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What I Learned From Watching Day 8 of The Euros 2012

June 16, 2012

On a dark and stormy night in the Ukraine, Group D became the clearest of the four to still be determined in Euro 2012, as Sweden crashed out of the Euros.  Off we go:

  • First off, did you try your hand at “Ibrahimovic Bingo?”  I sure did, but it was even less successful than Sweden’s efforts yesterday against England.  Sure, maybe it would have been a more accurate satire of the ongoing dialogue by commentators covering Zlatan Ibrahimovic’s games for Sweden during the Ukraine game, where I heard several of the listed words used. Only a guess, but ESPN’s Adrian Healey and Robbie Mustoe either saw the article in England’s Telegraph and cheekily skirted around the game in their commentary during the match, or completely missed it altogether.  I did hear vague references to his “unpredictability” as one of them said (and I paraphrase) “You never know what to expect with him”, another time it was said he was “polarizing“, which dances around the edge of several payoff phrases such as “”mercurial”, “erratic” and “conundrum”.  I also heard him described as “Titanic”, which is close but no cigar for “Talismanic”, and we sure saw a lot of his ponytail, but otherwise it was a bust. Maybe the ITV broadcast in the U.K. had more joy.  Regardless, maybe words such as “world class” and “levels above his teammates” should have been on the sheet, as that reflects the ultimate truth about Ibra more than any of the snark from English commentators.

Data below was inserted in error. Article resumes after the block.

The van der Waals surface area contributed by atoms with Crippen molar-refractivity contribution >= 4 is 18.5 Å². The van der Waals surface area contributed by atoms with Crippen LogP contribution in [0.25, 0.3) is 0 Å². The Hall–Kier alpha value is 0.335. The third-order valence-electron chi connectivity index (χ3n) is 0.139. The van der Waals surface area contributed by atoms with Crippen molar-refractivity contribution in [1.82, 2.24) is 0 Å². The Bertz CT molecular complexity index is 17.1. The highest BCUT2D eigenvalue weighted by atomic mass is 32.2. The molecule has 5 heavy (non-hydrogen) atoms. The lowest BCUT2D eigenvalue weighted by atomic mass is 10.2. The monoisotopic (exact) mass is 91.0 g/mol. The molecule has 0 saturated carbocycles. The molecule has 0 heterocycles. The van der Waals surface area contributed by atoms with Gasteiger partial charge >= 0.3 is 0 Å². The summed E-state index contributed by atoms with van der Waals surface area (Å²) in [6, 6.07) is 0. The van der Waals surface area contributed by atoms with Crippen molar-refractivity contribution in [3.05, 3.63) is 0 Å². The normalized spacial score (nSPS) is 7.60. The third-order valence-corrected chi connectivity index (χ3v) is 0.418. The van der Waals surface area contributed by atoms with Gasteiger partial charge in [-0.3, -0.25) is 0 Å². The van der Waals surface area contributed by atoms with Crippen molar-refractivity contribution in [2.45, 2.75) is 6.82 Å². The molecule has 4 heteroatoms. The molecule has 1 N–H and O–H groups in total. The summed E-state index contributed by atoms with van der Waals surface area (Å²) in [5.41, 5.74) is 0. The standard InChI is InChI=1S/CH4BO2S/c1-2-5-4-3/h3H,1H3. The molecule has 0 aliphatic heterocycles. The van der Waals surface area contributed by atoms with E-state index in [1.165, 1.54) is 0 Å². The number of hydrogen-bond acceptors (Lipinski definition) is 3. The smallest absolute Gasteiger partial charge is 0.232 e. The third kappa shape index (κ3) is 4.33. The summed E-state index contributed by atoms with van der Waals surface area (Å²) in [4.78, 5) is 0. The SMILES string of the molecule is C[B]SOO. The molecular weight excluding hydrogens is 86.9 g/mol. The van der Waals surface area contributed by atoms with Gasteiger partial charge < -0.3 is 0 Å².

• As for the game itself, it was a “cracker of a match” to use the British English parlance, a series of three mini-games that comprised the best match of Euro 2012 to date. For the first half of the 1st Half, England had the run of play, culminating in laser beam cross from Stephen Gerrard onto the head of much-maligned Liverpool striker Andy Carroll, who finished spectacularly past Swedish ‘keeper Andreas Isaksson to put England in front. From that point in the 23rd minute, England went into their “playing-not-to-lose” shell, and Sweden began to test the England defense time and again in the second half of the 1st Half and continuing for the first 15 minutes of the 2nd Half. Sweden’s first goal five minutes into the 2nd was the very residue of all that pressure, a comical “Keystone Cops”-like sequence that began with an Ibra free kick just outside the penalty area rebounding right back to the big Swede, who scissor-kicked it past nine English defenders onto the feet of an unmarked Olaf Mellberg. Having time to settle the ball and perhaps dance a jig, Mellberg shot right at English ‘keeper Joe Hart (a defender’s strike if there ever was one) and the ball took three deflections off Hart and England defender Glen Johnson before settling across the goalline, a tying goal that was rightly scored by UEFA as an own-goal off the last touch of Johnson. Not more than ten minutes later, Sweden scored again in the 59th on basically the same set-up, as this time Sebastian Larsson sent a free kick again onto the head of an unmarked Mellberg, who needed no help from England getting the ball into goal this time. Perhaps it was the Swedish celebration right in front of the English goal that sparked the response to come, as England then had it all to do over the final 30 minutes of regular time, a third mini-game that became theirs with Manager Roy Hodgson’s insertion of Theo Walcott for the languid James Milner in the 61st minute. It was Walcott who evened the match three minutes after coming on, a 25-meter thunderstrike that found nothing but net, and in the 78th minute with England playing to win again, it was Walcott who sent a low near-post cross inches behind an inrushing Danny Welbeck, who backheeled the ball past a stunned Isaksson and scored what will likely be the goal of the tournament. Sweden had no final answer – Manager Erik Hamren summing up his squad’s performance at the Euros:  “The operation was good, but the patient is dead …” – and after Tuesday will be pondering questions about the future of the squad heading into World Cup 2014 qualifications.  England know they are a good result against Ukraine away from no longer flying under the radar and ratcheting up expectations for their Euro 2012 finish, no matter how unrealistic they may be.